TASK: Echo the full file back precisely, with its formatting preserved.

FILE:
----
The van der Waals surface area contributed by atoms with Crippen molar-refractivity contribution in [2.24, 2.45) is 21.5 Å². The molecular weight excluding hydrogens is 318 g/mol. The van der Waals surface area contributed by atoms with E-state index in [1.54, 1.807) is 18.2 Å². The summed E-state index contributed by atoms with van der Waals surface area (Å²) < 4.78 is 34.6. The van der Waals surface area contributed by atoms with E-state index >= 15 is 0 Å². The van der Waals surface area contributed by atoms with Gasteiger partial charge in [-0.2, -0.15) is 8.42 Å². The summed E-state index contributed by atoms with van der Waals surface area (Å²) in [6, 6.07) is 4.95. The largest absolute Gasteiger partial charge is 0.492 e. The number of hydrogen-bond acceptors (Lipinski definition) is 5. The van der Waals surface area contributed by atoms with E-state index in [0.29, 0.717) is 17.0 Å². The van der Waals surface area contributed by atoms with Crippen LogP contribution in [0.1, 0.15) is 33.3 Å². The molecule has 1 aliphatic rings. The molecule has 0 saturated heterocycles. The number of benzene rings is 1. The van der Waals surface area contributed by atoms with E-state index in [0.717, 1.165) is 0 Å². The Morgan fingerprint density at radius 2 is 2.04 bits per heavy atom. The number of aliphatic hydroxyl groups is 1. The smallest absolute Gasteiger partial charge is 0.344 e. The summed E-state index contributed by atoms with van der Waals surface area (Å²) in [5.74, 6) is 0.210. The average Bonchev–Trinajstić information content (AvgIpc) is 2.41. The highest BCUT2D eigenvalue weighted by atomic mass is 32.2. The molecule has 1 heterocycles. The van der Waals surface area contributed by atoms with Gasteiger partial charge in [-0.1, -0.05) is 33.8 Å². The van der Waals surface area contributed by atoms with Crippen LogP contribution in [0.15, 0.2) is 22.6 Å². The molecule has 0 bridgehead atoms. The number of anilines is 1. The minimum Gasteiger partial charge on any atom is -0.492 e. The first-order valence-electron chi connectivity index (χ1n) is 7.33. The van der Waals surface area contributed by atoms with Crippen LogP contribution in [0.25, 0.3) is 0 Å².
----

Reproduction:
The van der Waals surface area contributed by atoms with Crippen molar-refractivity contribution in [2.24, 2.45) is 21.5 Å². The molecular weight excluding hydrogens is 318 g/mol. The van der Waals surface area contributed by atoms with E-state index in [1.54, 1.807) is 18.2 Å². The summed E-state index contributed by atoms with van der Waals surface area (Å²) < 4.78 is 34.6. The van der Waals surface area contributed by atoms with E-state index >= 15 is 0 Å². The van der Waals surface area contributed by atoms with Gasteiger partial charge in [-0.2, -0.15) is 8.42 Å². The summed E-state index contributed by atoms with van der Waals surface area (Å²) in [6, 6.07) is 4.95. The largest absolute Gasteiger partial charge is 0.492 e. The number of hydrogen-bond acceptors (Lipinski definition) is 5. The van der Waals surface area contributed by atoms with E-state index in [0.29, 0.717) is 17.0 Å². The van der Waals surface area contributed by atoms with Crippen LogP contribution in [0.1, 0.15) is 33.3 Å². The molecule has 1 aliphatic rings. The molecule has 0 saturated heterocycles. The number of benzene rings is 1. The van der Waals surface area contributed by atoms with E-state index in [0.717, 1.165) is 0 Å². The Morgan fingerprint density at radius 2 is 2.04 bits per heavy atom. The number of aliphatic hydroxyl groups is 1. The smallest absolute Gasteiger partial charge is 0.344 e. The summed E-state index contributed by atoms with van der Waals surface area (Å²) in [5.74, 6) is 0.210. The average Bonchev–Trinajstić information content (AvgIpc) is 2.41. The highest BCUT2D eigenvalue weighted by atomic mass is 32.2. The molecule has 1 heterocycles. The van der Waals surface area contributed by atoms with Gasteiger partial charge in [-0.1, -0.05) is 33.8 Å². The van der Waals surface area contributed by atoms with Crippen LogP contribution in [0.15, 0.2) is 22.6 Å². The molecule has 0 bridgehead atoms. The number of anilines is 1. The minimum Gasteiger partial charge on any atom is -0.492 e. The first-order valence-electron chi connectivity index (χ1n) is 7.33. The van der Waals surface area contributed by atoms with Crippen LogP contribution in [0.25, 0.3) is 0 Å².